The Tories’ declared budget plans mean more and more cuts, and at an accelerating rate, in 2015-20.
On top of the £25 billion cut from annual budgets between 2010-11 and 2014-5, they would cut another £48 billion from those budgets by 2018-9.
The Financial Times estimated the numbers from official statistics and the Tories’ declared intention to have the government budget in overall surplus (current income covering both current and capital spending) by 2020.
The Tories plan to do that by cuts, not by taxing the rich. They have offered tax cuts to the rich, on inheritance tax for example. They may increase taxes hitting the worse-off, such as VAT, but have announced no plans for that.
The Financial Times conclusions are in the same ballpark as a 19 September study by the conservative Institute for Fiscal Studies, which estimated that Tory plans mean they would “cut spending by government departments by a further 10.6% in real terms (or £37.6 billion) between 2015–16 and 2018–19. This is on top of the £8.7 billion cut that has already been set out for 2015–16”.
Both the IFS and the FT debunk David Cameron’s claim on 30 October that Tory plans imply much milder cuts in 2015-20.
To make the £48 billion cuts just from administration expenses of government departments would imply virtually shutting down some departments, drastically cutting civil service wages, and passing on even sharper cuts to local councils.
Even the Tories are unlikely to do all that. Tory chancellor George Osborne has said that some cuts will come through reducing welfare benefits for working-age people even more.
Probably the Tories will increase their benefit cuts, take cuts into benefits for pensioners (so far less affected), and scrap or subvert their supposed ring-fence for health, schools, and overseas aid. Already the NHS is stretched because the “ring-fence” assumes large “savings”, does not allow for increased medical costs and an ageing population, and does not allow for the extra admin costs coming with the Tories’ drive for contracting-out to private profiteers.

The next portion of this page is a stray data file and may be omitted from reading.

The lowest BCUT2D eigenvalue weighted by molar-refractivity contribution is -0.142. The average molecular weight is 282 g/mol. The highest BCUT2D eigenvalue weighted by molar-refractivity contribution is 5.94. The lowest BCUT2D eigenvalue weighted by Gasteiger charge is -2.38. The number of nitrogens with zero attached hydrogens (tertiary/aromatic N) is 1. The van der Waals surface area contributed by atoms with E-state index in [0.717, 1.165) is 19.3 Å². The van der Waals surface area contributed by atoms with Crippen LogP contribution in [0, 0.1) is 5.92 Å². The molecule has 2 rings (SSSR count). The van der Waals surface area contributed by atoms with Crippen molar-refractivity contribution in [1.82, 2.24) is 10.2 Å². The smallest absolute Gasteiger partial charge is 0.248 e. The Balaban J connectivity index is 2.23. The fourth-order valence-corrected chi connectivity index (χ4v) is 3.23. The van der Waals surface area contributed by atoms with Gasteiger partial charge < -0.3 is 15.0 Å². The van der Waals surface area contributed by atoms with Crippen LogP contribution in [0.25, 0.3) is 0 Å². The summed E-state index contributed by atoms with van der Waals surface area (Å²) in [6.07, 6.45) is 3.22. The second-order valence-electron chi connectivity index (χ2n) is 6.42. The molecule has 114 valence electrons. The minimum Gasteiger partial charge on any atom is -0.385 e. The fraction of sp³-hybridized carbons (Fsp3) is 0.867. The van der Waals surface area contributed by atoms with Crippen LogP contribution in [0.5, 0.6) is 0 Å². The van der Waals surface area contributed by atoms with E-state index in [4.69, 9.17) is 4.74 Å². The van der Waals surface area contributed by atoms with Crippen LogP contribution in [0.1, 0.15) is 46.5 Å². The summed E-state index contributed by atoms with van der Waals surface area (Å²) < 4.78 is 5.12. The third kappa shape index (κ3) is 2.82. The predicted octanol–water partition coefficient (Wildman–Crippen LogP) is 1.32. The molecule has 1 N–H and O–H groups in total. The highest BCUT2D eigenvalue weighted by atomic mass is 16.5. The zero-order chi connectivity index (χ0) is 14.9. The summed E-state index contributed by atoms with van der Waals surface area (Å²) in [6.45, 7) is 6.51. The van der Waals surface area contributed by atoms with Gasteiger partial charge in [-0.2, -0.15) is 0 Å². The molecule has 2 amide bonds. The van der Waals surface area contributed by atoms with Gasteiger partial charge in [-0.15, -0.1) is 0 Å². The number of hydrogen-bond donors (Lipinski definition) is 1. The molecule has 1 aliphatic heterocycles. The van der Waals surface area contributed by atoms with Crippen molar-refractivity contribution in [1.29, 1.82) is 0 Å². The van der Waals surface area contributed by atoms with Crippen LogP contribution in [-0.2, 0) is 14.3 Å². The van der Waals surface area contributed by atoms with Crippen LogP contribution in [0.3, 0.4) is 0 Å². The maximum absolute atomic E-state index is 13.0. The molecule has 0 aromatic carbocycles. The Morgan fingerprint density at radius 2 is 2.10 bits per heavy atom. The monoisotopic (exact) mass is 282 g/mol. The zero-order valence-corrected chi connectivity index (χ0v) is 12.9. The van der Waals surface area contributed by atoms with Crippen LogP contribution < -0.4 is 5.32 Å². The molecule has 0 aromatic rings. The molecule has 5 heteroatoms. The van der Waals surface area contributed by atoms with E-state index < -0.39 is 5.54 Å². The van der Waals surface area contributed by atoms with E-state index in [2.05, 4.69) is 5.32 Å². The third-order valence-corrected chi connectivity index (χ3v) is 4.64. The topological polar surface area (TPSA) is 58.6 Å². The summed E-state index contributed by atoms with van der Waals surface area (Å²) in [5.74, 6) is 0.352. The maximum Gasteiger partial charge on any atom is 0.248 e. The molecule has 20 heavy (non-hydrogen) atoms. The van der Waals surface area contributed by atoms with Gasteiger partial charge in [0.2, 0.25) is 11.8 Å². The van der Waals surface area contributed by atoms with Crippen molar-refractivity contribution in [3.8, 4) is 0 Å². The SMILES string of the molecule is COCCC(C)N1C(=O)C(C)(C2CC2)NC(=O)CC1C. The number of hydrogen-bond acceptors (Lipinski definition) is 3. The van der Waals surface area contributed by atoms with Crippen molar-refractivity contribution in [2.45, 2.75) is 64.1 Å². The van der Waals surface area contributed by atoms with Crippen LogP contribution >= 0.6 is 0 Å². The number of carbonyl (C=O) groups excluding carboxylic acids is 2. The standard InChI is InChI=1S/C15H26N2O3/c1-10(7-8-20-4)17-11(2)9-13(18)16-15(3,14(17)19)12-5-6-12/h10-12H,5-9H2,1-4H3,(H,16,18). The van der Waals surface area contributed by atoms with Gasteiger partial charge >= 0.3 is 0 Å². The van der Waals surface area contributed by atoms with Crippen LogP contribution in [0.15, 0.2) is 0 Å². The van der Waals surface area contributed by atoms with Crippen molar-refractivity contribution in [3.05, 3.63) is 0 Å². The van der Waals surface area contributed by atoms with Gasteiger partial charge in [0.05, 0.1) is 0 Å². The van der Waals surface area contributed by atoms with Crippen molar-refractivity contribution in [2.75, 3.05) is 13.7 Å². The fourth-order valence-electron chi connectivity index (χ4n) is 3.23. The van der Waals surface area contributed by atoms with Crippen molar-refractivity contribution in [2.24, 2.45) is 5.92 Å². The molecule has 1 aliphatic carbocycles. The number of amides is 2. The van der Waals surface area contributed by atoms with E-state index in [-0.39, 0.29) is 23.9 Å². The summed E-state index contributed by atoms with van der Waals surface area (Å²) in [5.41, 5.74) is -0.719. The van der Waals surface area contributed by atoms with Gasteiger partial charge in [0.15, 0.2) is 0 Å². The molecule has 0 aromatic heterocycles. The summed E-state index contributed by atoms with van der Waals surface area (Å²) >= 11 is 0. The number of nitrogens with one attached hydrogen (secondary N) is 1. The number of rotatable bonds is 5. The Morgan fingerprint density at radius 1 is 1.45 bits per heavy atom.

The Lib-Dems, anxious to differentiate themselves from the Tories in the run-up to the general election, have said they want a looser budget-balancing target.
So have Labour. But the Labour leaders, terrified by opinion polls showing most people say the Tories are more “economically competent” than Labour, still say they will continue cuts, only more softly.
At the Labour Party’s National Policy Forum in July 2014, all the big unions joined with the Labour leaders to vote down a move from constituency activists to commit a Labour government after 2015 to refusing cuts.
In fact, economic depression calls for increased public spending rather than cuts. And what budget-balancing is necessary should be done by taxing the rich, whose wealth is spiralling, not by freezing wages and cutting services and benefits for the majority.
The union leaders sometimes echo that message, and should be made to fight for it.
The Tories’ policy is only a more extreme version of what is being done across Europe. In some countries, unions are now fighting back.
In Belgium, 120,000 workers joined a demonstration on 7 November against the cuts plans of the new right-wing coalition government. As the Catholic union confederation says: “We make everything, they make nothing. Everything they have, they have stolen. Redistribute working hours, redistribute wealth!”
The social-democratic union confederation (Belgium has two “TUCs”) plans regional strikes between 24 November and 8 December, and a national one-day strike on 15 December.
In Italy, a million people marched on 25 October against prime minister Renzi’s attack on job-security laws. The metalworkers’ federation FIOM has called a series of regional protest strikes between 14 November and 27 November.